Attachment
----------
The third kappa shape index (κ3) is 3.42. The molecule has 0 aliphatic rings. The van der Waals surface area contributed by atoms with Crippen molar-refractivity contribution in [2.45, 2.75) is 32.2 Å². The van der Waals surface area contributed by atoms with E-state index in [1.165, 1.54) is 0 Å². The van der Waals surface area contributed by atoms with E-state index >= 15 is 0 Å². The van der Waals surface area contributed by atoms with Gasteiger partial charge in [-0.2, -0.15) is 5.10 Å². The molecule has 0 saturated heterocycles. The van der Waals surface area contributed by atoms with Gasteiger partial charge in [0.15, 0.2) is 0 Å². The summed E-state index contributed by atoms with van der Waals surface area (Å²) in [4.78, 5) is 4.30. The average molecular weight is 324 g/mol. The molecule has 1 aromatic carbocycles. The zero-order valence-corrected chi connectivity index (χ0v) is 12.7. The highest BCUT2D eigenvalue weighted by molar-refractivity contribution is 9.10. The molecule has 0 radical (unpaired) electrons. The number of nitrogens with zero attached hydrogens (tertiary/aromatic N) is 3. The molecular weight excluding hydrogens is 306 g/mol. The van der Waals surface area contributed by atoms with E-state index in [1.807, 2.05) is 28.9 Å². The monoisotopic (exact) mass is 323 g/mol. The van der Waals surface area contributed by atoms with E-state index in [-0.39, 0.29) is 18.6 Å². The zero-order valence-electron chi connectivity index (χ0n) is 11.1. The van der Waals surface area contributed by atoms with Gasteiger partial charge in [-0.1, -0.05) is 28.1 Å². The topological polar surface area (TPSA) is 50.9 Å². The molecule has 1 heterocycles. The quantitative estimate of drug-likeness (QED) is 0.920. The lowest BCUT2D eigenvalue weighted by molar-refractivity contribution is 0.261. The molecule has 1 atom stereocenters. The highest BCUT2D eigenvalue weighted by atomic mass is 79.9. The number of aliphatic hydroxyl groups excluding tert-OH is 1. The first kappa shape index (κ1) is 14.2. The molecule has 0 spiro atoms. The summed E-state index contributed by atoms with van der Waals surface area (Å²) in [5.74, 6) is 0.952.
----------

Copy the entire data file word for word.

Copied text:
The third kappa shape index (κ3) is 3.42. The molecule has 0 aliphatic rings. The van der Waals surface area contributed by atoms with Crippen molar-refractivity contribution in [2.45, 2.75) is 32.2 Å². The van der Waals surface area contributed by atoms with E-state index in [1.165, 1.54) is 0 Å². The van der Waals surface area contributed by atoms with E-state index >= 15 is 0 Å². The van der Waals surface area contributed by atoms with Gasteiger partial charge in [-0.2, -0.15) is 5.10 Å². The molecule has 0 saturated heterocycles. The van der Waals surface area contributed by atoms with Gasteiger partial charge in [0.15, 0.2) is 0 Å². The summed E-state index contributed by atoms with van der Waals surface area (Å²) in [4.78, 5) is 4.30. The average molecular weight is 324 g/mol. The molecule has 1 aromatic carbocycles. The zero-order valence-corrected chi connectivity index (χ0v) is 12.7. The highest BCUT2D eigenvalue weighted by molar-refractivity contribution is 9.10. The molecule has 0 radical (unpaired) electrons. The number of nitrogens with zero attached hydrogens (tertiary/aromatic N) is 3. The molecular weight excluding hydrogens is 306 g/mol. The van der Waals surface area contributed by atoms with E-state index in [1.807, 2.05) is 28.9 Å². The monoisotopic (exact) mass is 323 g/mol. The van der Waals surface area contributed by atoms with E-state index in [-0.39, 0.29) is 18.6 Å². The zero-order valence-electron chi connectivity index (χ0n) is 11.1. The van der Waals surface area contributed by atoms with Gasteiger partial charge in [-0.1, -0.05) is 28.1 Å². The topological polar surface area (TPSA) is 50.9 Å². The molecule has 1 heterocycles. The quantitative estimate of drug-likeness (QED) is 0.920. The lowest BCUT2D eigenvalue weighted by molar-refractivity contribution is 0.261. The molecule has 1 atom stereocenters. The highest BCUT2D eigenvalue weighted by atomic mass is 79.9. The number of aliphatic hydroxyl groups excluding tert-OH is 1. The first kappa shape index (κ1) is 14.2. The molecule has 0 spiro atoms. The summed E-state index contributed by atoms with van der Waals surface area (Å²) in [5.74, 6) is 0.952.